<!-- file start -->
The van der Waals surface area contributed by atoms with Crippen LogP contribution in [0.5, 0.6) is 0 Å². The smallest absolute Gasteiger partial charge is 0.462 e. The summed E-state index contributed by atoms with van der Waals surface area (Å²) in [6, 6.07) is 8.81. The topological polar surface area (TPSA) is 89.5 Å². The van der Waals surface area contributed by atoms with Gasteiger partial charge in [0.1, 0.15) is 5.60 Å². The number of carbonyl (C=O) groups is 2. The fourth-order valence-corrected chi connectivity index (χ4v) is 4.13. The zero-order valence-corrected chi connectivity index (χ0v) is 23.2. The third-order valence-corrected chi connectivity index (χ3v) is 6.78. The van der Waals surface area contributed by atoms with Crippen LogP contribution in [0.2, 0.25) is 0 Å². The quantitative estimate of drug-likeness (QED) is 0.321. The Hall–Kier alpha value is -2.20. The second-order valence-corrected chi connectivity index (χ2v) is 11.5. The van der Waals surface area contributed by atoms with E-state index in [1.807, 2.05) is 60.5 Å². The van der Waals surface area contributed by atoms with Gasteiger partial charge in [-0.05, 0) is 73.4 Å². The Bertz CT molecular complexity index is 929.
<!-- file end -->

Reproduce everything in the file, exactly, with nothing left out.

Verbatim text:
The van der Waals surface area contributed by atoms with Crippen LogP contribution in [0.5, 0.6) is 0 Å². The smallest absolute Gasteiger partial charge is 0.462 e. The summed E-state index contributed by atoms with van der Waals surface area (Å²) in [6, 6.07) is 8.81. The topological polar surface area (TPSA) is 89.5 Å². The van der Waals surface area contributed by atoms with Gasteiger partial charge in [0.1, 0.15) is 5.60 Å². The number of carbonyl (C=O) groups is 2. The fourth-order valence-corrected chi connectivity index (χ4v) is 4.13. The zero-order valence-corrected chi connectivity index (χ0v) is 23.2. The third-order valence-corrected chi connectivity index (χ3v) is 6.78. The van der Waals surface area contributed by atoms with Crippen LogP contribution in [0.2, 0.25) is 0 Å². The quantitative estimate of drug-likeness (QED) is 0.321. The Hall–Kier alpha value is -2.20. The second-order valence-corrected chi connectivity index (χ2v) is 11.5. The van der Waals surface area contributed by atoms with E-state index in [1.807, 2.05) is 60.5 Å². The van der Waals surface area contributed by atoms with Gasteiger partial charge in [-0.05, 0) is 73.4 Å². The Bertz CT molecular complexity index is 929.